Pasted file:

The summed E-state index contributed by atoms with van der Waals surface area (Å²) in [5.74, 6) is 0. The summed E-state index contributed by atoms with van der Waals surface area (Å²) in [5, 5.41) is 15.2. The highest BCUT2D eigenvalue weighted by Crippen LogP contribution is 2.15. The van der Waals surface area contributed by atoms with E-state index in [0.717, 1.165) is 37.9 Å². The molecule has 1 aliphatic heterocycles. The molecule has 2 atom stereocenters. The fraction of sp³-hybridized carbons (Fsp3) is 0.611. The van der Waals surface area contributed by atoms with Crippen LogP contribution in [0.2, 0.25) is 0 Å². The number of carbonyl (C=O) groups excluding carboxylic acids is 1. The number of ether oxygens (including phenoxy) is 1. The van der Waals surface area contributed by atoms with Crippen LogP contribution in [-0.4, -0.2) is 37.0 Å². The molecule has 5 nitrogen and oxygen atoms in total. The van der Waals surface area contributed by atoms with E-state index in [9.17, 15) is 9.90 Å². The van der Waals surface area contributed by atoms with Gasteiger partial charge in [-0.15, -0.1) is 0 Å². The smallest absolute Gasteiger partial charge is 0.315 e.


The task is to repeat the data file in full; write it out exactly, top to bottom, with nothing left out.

The summed E-state index contributed by atoms with van der Waals surface area (Å²) in [5.74, 6) is 0. The summed E-state index contributed by atoms with van der Waals surface area (Å²) in [5, 5.41) is 15.2. The highest BCUT2D eigenvalue weighted by Crippen LogP contribution is 2.15. The van der Waals surface area contributed by atoms with E-state index in [0.717, 1.165) is 37.9 Å². The molecule has 1 aliphatic heterocycles. The molecule has 2 atom stereocenters. The fraction of sp³-hybridized carbons (Fsp3) is 0.611. The van der Waals surface area contributed by atoms with Crippen LogP contribution in [0.2, 0.25) is 0 Å². The number of carbonyl (C=O) groups excluding carboxylic acids is 1. The number of ether oxygens (including phenoxy) is 1. The van der Waals surface area contributed by atoms with Crippen LogP contribution in [-0.4, -0.2) is 37.0 Å². The molecule has 5 nitrogen and oxygen atoms in total. The van der Waals surface area contributed by atoms with E-state index in [9.17, 15) is 9.90 Å². The van der Waals surface area contributed by atoms with Gasteiger partial charge in [-0.15, -0.1) is 0 Å². The smallest absolute Gasteiger partial charge is 0.315 e.